5. The standing of plaintiffs to name the unions as defendants in this action
Finally, Local 600 and System Council U-22 challenge the standing of all plaintiffs to name them as defendants in litigation under § 1981.
Since we have dismissed the Fraternity as a plaintiff in this action, supra at Part 3, we will discuss the standing problem with respect to Jones and McCracken only.
At the initial oral argument heard in connection with these motions, the Court held the matter under advisement pending discovery with respect to the Title VII and § 1981 claims against the unions. (Order of April 19, 1974.) As a result of this discovery, plaintiffs withdrew Title VII claims against Local 600 and System Council U-22. In connection with the remaining § 1981 claims against the unions, affidavits and copies of the respective collective bargaining agreements have been filed with the Court.
A review of those materials discloses these facts to be undisputed:
(1) Neither Jones nor McCracken has ever been a member of System Council U-22, I.B.E.W., or any of its locals, nor have they ever applied for membership in the Union.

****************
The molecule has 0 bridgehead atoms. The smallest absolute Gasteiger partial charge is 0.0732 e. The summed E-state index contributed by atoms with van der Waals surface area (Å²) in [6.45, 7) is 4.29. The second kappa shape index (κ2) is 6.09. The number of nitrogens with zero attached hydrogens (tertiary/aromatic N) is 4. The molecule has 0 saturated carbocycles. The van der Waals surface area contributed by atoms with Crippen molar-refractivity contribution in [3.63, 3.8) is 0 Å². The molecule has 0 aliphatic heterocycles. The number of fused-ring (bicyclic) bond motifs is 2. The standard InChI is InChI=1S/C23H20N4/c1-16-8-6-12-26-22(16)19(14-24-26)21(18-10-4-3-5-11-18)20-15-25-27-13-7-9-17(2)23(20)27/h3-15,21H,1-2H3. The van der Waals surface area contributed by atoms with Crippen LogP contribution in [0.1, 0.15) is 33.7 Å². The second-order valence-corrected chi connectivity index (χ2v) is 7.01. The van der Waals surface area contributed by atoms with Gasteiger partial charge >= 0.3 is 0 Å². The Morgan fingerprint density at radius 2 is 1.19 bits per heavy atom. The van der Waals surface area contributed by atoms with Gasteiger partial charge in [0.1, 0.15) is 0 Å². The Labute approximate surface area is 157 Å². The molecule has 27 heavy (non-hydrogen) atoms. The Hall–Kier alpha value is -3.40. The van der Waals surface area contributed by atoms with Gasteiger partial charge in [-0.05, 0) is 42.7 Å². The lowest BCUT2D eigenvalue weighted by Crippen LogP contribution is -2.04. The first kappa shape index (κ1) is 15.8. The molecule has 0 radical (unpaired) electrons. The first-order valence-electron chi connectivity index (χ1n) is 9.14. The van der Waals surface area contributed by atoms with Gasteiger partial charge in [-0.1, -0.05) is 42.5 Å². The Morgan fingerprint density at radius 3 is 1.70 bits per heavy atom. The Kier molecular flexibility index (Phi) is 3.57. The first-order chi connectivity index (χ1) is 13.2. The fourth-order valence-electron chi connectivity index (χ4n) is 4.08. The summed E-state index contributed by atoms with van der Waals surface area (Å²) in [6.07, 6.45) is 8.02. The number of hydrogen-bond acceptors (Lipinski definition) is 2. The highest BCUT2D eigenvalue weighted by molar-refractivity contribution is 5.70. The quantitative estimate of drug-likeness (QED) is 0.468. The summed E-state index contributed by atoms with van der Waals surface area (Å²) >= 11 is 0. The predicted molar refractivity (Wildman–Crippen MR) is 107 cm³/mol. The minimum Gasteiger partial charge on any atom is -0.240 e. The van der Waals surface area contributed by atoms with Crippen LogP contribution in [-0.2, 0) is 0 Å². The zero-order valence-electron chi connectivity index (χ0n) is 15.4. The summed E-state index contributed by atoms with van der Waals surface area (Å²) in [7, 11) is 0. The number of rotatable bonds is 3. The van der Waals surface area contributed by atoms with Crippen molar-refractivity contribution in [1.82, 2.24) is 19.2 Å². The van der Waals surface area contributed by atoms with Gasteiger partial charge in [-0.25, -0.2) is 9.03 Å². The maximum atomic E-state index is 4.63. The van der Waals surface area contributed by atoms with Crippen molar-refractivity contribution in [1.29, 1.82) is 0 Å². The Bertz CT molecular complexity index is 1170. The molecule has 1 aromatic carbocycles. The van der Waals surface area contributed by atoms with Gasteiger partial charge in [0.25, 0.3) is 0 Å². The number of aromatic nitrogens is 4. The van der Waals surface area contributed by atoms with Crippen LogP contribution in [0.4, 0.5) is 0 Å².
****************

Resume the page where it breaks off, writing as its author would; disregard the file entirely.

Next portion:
(2) Neither Jones nor McCracken has ever been hired into the bargaining unit covered by System Council U-22, nor, as far as defendants have been able to determine, has either plaintiff ever applied for a job within that bargaining unit.
(3) Neither Jones nor McCracken has ever been a member of Local 600.
(4) Neither Jones nor McCracken has ever been hired into the bargaining unit covered by Local 600, nor, as far as UGI can determine, has either plaintiff ever applied for a job within that bargaining unit.
Granted these undisputed facts, the union defendants argue that neither plaintiff could have suffered injury in fact from the racial discrimination with which the unions are charged, since neither has had any connection with the unions themselves nor with their designated bargaining units. Absent such injury in fact, they contend that this action against them must be dismissed. We agree.
The Supreme Court has frequently held that a party seeking to establish standing must allege "injury in fact" as a result of the defendants' actions. Sierra Club v. Morton, supra, 405 U.S. at 733; Data Processing Service v. Camp, 397 U.S. 150, 90 S. Ct. 827, 25 L. Ed. 2d 184 (1970); Barlow v. Collins, 397 U.S. 159, 90 S. Ct. 832, 25 L. Ed. 2d 192 (1970).